It will be business as usual
Bridgestone Motorsport heads to the Italy's Adriatic coast this weekend for round 13 of this year's MotoGP championship, which sees premier class motorcycle racing return to Misano for the first time since 1993.
Misano will be the second
occasion that MotoGP fever hits Italy this season after the thrills of Mugello less than three months ago. Bridgestone will be hoping that its MotoGP debut at Misano will help extend an unbroken run of Italian podium success which has seen Ducati's Loris Capirossi take third and second in Mugello in 2005 and 2006 respectively and, more recently, Alex Barros claim an excellent third place for Pramac d'Antin at the same track back in June.
After another awe-inspiring performance in Brno two weeks' ago, Bridgestone-shod Ducati Corse rider Casey Stoner now leads the riders' championship by sixty points. Stunning rides by Suzuki duo John Hopkins and Chris Vermeulen in the Czech Republic, with the former claiming a MotoGP career-best second position, see the Bridgestone-shod pair tied for points in the championship top five.
Riders will have a total of 34 tyres at their disposal this weekend with one extra front tyre and two extra rears being made available, in line with a one-off revision to the FIM technical regulations for this event. An extra free practice session has been squeezed into the schedule on Friday afternoon to allow extra time for riders, teams and tyre manufacturers to get to grips with this new-look Misano circuit.
Tyre Talk with Hiroshi Yamada
How does Bridgestone prepare for new events like Misano ?
“There are several factors involved in preparing for a new event, but the most important job for a tyre manufacturer is to fully appreciate what pressures the machine is going to place on the tyre. We try to understand the circuit's characteristics by assessing the nature of the asphalt, the composition of corners, the top speeds, cornering speeds, all the factors that make up a lap of the track. This is the same process for each and every event on the calendar, but the big difference at Misano is that we have no data from previous years from which to work.”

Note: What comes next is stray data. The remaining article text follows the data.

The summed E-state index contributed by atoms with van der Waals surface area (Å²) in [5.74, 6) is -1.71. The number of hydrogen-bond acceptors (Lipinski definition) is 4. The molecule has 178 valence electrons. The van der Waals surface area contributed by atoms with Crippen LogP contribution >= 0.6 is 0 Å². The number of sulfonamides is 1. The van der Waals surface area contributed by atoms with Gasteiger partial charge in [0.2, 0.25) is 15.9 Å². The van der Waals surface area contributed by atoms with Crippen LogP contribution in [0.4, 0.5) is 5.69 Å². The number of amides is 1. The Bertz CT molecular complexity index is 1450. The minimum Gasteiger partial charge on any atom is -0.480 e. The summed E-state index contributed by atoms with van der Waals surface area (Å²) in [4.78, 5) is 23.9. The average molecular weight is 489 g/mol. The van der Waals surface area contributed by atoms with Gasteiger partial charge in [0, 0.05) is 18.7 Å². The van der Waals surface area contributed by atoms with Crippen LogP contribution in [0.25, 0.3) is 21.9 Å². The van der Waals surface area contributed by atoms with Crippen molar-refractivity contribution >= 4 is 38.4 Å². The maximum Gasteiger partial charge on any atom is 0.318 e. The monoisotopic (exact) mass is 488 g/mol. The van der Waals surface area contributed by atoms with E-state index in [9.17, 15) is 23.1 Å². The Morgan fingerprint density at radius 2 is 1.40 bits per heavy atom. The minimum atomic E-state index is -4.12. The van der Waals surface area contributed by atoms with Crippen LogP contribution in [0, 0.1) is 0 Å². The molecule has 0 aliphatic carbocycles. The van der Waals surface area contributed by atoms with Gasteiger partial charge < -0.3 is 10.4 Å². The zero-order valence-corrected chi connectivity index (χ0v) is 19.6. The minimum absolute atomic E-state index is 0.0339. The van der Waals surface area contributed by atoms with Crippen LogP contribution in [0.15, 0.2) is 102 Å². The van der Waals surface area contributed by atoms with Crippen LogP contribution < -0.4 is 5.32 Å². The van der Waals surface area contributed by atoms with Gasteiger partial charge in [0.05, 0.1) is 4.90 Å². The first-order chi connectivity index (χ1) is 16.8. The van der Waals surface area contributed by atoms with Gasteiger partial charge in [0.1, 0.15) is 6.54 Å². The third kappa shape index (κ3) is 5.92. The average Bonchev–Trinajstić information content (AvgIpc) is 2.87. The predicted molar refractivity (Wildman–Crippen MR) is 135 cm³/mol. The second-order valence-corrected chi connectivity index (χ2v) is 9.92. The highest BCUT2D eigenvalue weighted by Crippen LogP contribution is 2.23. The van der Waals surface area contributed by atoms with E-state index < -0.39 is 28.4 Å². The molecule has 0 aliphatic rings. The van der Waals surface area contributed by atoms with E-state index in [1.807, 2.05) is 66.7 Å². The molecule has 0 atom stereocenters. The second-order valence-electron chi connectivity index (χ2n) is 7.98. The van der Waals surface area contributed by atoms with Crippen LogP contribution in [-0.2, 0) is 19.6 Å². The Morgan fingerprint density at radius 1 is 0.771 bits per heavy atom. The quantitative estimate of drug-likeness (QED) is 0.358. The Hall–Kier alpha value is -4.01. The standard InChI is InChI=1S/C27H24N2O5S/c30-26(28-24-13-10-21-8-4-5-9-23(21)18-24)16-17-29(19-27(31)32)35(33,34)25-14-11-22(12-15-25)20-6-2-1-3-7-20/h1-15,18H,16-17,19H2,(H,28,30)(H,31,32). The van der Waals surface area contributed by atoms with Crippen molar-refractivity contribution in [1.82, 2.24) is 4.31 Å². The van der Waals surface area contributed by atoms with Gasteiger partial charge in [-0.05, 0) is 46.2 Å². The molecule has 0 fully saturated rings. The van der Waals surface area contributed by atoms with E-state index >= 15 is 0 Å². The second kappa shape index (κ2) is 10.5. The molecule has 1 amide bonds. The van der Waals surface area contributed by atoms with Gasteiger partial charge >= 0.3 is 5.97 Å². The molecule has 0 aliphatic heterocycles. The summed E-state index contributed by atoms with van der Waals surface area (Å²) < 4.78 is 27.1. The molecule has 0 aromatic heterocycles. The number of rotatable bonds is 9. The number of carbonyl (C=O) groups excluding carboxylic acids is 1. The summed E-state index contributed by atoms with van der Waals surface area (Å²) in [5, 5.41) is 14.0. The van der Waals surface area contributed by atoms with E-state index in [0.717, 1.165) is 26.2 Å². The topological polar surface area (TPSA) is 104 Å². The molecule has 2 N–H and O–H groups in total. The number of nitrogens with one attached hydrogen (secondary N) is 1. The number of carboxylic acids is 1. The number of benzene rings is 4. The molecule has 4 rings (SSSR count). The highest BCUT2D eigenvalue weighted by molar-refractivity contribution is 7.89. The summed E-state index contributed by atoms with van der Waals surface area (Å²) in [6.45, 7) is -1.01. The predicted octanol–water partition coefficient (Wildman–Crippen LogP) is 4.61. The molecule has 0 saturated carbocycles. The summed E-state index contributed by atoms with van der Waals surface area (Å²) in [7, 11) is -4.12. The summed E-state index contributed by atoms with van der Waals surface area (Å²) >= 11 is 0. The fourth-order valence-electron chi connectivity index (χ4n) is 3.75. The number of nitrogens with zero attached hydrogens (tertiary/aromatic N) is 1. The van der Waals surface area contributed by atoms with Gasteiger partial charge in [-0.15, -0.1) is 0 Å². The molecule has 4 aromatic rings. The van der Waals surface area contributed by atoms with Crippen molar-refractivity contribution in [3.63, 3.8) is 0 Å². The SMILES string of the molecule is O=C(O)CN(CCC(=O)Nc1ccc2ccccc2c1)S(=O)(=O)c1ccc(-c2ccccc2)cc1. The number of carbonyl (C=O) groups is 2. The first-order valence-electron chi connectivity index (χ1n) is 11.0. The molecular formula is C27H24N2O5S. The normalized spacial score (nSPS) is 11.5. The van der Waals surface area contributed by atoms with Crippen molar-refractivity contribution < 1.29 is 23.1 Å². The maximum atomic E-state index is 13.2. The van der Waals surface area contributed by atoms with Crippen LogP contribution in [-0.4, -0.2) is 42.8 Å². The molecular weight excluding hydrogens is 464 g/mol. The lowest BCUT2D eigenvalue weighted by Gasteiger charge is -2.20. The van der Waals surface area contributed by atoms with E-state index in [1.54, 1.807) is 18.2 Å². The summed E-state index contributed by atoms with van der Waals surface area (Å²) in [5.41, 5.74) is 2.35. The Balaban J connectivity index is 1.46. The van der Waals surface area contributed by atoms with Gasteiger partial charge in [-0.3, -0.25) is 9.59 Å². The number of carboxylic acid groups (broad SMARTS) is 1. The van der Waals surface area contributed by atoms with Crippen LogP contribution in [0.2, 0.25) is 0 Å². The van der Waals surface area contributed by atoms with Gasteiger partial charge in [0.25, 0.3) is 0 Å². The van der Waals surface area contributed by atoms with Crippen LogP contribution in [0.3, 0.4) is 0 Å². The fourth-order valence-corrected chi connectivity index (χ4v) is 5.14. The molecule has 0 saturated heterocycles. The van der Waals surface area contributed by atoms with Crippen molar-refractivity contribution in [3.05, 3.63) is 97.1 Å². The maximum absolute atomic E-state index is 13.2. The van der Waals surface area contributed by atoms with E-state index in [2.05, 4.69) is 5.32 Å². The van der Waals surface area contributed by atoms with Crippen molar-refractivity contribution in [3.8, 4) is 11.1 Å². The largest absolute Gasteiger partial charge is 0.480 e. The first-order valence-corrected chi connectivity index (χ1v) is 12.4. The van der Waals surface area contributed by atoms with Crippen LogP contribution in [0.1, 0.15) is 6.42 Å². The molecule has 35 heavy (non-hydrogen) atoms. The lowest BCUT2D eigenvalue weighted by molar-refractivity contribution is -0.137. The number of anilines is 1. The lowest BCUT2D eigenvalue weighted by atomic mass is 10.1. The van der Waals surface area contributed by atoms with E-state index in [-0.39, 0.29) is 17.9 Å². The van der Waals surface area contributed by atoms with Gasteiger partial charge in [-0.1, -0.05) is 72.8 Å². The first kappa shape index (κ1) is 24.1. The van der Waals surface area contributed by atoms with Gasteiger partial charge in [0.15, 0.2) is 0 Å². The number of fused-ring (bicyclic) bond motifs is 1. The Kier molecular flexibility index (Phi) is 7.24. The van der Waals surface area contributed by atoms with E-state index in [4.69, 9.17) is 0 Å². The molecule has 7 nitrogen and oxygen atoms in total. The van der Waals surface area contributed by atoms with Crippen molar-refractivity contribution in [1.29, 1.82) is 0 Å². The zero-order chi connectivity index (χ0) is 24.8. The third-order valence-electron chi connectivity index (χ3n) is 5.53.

What sort of track does Bridgestone expect Misano to be ?
“Misano seems to be quite a narrow track with a few short straights and tight corners. Most of the corners seem to be slow speed, so basically the priority will be on finding good braking stability and good traction. From what we have heard, the track could be quite bumpy, but the riders will only begin to get a real feel for the track when MotoGP bikes make their first runs there on Friday.
How important will the extra one hour of practice be on Friday ?
“We will have three practice sessions on Friday and our riders will be permitted an extra three tyres in their allocation for this extra hour. All riders will have 15 front tyres and 19 rear tyres this weekend for four free practice sessions, qualifying practice, warm-up and the race itself. I do not think our approach to the weekend will be any different to other events but it is the first trip to Misano for MotoGP so our teams and riders will certainly spend more time than usual on setting up the bikes. This extra hour on Friday will therefore be useful to understand the direction we need to take with tyre choice and to conduct a thorough evaluation of the specifications that our teams select.”